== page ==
Despite this, I was won over by Kanye West. Featured on the G.O.O.D. Friday track "Looking For Trouble" in addition to two tracks from My Beautiful Dark Twisted Fantasy--"So Appalled" and notably "Runaway"--Pusha T is now a household name, if your family listens to good music. Malice and Pusha T are taking a break from Clipse for the moment, giving Malice time to write a book currently entitled Wretched, Pitiful, Poor, Blind & Naked. Pusha T has been busy durring this break. He recently signed to Kanye West's record label and has two new singles out. Clearly he's still rapping about his European rides and the copious amounts of powder he's involved in.

Featuring improved production, clearly a product of his teamwork with Kanye, the singles showcase the raspy side of his flow, emphasizing the emotion in Pusha T's life. He even goes as far to show his weaknesses in the new track "Alone In Vegas" with lines like, "Seems like I'm doomed to dealing with women who / Relationships with their fathers won't allow them to bloom." The two tracks don't deviate much from his signature boasting, but that's fine; it's nice to hear a Pusha T that's more in tune with his emotions, even if they do still involve the hardships of selling drugs by the kilo.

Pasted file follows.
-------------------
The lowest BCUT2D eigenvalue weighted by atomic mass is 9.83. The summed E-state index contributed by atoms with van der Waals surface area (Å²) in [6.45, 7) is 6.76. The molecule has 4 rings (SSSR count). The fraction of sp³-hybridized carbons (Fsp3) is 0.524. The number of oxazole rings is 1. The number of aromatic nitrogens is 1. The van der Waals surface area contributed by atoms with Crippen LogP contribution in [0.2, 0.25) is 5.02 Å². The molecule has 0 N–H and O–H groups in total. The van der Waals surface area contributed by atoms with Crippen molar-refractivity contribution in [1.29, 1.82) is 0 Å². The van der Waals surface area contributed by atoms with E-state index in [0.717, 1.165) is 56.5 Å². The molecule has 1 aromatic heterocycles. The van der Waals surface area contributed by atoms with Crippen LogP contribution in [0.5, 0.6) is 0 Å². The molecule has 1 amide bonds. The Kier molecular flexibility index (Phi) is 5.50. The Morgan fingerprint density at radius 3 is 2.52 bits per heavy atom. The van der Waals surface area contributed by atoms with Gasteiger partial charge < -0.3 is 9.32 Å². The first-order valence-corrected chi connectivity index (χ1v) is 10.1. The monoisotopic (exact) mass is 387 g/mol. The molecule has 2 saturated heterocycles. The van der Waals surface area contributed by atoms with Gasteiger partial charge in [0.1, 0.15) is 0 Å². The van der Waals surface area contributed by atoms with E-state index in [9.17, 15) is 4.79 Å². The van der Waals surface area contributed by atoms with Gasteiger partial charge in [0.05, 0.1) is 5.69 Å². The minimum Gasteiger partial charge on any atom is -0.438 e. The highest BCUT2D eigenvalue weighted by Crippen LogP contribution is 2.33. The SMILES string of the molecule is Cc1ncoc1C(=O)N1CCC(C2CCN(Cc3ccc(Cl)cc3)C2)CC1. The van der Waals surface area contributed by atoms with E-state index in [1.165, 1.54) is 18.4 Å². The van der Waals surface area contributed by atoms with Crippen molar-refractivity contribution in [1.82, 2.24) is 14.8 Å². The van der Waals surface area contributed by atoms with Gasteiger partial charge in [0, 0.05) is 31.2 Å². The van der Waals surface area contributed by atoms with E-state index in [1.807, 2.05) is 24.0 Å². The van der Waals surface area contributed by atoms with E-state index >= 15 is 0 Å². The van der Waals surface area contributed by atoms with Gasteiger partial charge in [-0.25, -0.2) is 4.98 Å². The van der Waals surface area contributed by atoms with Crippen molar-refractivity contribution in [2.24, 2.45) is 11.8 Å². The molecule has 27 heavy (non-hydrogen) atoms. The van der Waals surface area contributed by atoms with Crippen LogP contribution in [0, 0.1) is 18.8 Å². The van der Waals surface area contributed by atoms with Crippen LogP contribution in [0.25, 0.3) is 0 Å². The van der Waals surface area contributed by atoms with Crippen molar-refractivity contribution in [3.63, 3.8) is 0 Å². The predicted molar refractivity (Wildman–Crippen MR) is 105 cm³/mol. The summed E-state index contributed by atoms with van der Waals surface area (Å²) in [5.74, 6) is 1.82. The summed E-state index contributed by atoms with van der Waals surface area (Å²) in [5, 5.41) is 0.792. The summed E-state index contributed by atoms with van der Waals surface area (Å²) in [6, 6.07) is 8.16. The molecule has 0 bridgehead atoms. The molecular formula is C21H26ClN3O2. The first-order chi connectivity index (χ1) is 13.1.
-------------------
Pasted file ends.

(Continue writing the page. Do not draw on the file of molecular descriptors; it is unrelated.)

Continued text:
His new LP, entitled Fear Of God drops on March 21st. Stream and download the singles HERE.

Thursday, March 17, 2011

1990's 101

Pavement is the greatest band in the world. Inherent in their sound is a sort of nonchalant swagger that is rarely reproduced. Their albums function as both separate entities and as a complete discography while their tracks can more than stand alone. But for me, it's Stephen Malkmus's off-the-cuff lyrics that truly hit home. Ranging from the apologetic yearning of Gold Soundz-"And you're the kind of girl I like / Because you're empty and I'm empty / And you can never quarantine the past"-to the absurdity of Blue Hawaiian-"Aloha means goodbye, and also hello--it's in how you inflect"-Malkmus crafts songs that both grow and mature with repeated listenings.

Yuck, a band who's self-titled debut was released in February by Fat Possum Records, is essentially the 90's. They manage to embody the detached aspect of Malkmus's delivery while maintaining a sense of longing that is present in many of Sonic Youth's tracks. However, the entire album feels fresh. It may be its juxtaposition with the bleep-bloop, chill-wave music being pumped out of independent labels recently, but the entire album strikes me as being unusually raw and tangible. I can only hope more will come from Yuck in the future.